The government has scrapped plans to outsource its visa processing system.

Acting Minister for Immigration, Alan Tudge, announced last Friday that the Department for Home Affairs was terminating its tender process for the Global Digital Platform.

He said it was part of “new policy approach to the acquisition and delivery of workflow processing capability” for Home Affairs – and government as a whole – and indicated the government remained interesting in updating the current process.

“While current visa systems continue to function, they are out of date, and processing and decision making in many cases is still undertaken manually, supported by old technology and limited risk assessment capabilities,” Tudge said in a statement.

The canned Global Digital Platform had been in tender since 2018 when Home Affairs announced it was going to spend over $70 million going to market to upgrade the visa system.

Australian Visa Processing (a consortium consisting of companies like PwC, Ellerston Capital, Qantas Ventures, NAB, and Pacific Blue Capital), and the team-up of Australia Post and Accenture had been vying to take over the project before it was canned.

In its now defunct request for tender, the government said it aimed to “bring new technologies and innovative solutions” to the implementation of a new platform for visa processing.

The request for tender also highlighted how legacy technology and manual processes weren’t capable of “delivering the digital-first, modern and sophisticated services increasingly desired by the Australian Government”.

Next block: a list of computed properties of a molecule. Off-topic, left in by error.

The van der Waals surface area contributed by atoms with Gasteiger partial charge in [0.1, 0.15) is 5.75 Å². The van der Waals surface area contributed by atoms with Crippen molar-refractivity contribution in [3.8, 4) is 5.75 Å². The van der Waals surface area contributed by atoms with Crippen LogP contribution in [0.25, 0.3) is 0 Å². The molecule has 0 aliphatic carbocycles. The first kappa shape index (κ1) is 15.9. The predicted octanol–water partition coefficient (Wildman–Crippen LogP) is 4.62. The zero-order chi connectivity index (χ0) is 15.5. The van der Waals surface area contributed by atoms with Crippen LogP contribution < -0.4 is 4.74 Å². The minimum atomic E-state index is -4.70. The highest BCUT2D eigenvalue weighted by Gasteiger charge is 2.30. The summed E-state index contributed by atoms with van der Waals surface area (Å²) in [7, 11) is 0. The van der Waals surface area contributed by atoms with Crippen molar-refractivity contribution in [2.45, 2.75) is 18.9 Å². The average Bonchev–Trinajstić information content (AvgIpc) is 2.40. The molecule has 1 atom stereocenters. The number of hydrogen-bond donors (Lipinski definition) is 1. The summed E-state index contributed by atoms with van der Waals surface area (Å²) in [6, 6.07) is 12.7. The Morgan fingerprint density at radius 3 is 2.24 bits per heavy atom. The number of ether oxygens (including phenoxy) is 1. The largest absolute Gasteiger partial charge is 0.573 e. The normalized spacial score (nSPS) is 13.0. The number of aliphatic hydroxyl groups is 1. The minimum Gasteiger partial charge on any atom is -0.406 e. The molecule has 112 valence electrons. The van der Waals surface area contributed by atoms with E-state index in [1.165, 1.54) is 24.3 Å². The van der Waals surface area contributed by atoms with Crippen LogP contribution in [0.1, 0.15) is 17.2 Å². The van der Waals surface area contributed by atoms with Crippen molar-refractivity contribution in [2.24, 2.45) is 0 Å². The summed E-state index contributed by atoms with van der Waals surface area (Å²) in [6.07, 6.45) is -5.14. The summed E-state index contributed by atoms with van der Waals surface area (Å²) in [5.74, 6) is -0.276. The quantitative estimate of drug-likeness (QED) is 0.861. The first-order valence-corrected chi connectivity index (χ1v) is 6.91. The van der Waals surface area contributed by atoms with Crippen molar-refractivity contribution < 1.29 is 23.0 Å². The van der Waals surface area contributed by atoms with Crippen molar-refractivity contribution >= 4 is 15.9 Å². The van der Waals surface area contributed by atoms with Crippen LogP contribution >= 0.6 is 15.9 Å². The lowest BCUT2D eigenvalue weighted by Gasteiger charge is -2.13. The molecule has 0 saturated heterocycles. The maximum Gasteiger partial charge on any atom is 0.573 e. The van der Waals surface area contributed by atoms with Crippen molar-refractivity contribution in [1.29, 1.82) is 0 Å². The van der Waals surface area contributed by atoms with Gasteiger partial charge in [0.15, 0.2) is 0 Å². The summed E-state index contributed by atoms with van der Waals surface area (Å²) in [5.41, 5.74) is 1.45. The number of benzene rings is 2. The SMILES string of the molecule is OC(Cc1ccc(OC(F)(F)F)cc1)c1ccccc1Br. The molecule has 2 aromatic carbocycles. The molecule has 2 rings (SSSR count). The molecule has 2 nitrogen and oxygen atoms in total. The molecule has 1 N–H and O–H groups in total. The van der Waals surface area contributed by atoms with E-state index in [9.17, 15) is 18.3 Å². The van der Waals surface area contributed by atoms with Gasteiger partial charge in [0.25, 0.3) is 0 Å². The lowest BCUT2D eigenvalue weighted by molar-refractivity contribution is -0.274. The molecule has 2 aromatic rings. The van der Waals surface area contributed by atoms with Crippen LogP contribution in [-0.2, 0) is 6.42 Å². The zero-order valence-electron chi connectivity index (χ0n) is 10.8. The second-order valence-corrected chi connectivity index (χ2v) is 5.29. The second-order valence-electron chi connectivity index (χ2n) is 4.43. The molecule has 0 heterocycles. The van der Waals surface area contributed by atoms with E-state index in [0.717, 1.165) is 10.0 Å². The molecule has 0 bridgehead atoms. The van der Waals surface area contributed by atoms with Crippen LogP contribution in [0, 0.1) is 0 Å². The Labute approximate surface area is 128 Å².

Earlier this week, the MyGov website crashed under the load of newly unemployed Australians.

Keeping control over visas

The government’s move to backtrack on its upgrade was welcomed by the opposition with Shadow Assistant Immigration Minister, Andrew Giles, saying the current coronavirus situation made outsourcing visa processing untenable.

“The COVID-19 crisis has demonstrated the importance of the Australian Government retaining control of our borders and visa processing system,” Giles said.

“At its core, privatising our visa system would have resulted in a tension between integrity and profit – it would have undermined Australia’s national security.”

Giles also said it was “a win for the thousands of hard-working public servants” who currently undertake the visa processing system.

This sentiment was echoed by national secretary of the Community and Public Sector Union (CPSU), Melissa Donnelly who was a scathing opponent of the outsourced visa processing scheme.

“What is extraordinary is that it took a global health pandemic for the government to see the flaws of this plan,” Donnelly said.

“It is simply irresponsible for any government to hand over our visa system to private interests.

“When our nation is facing great uncertainty, Australians expect the Government to back local jobs and the integrity of vital public services, not flog off essential services to political donors’ multi-national companies.”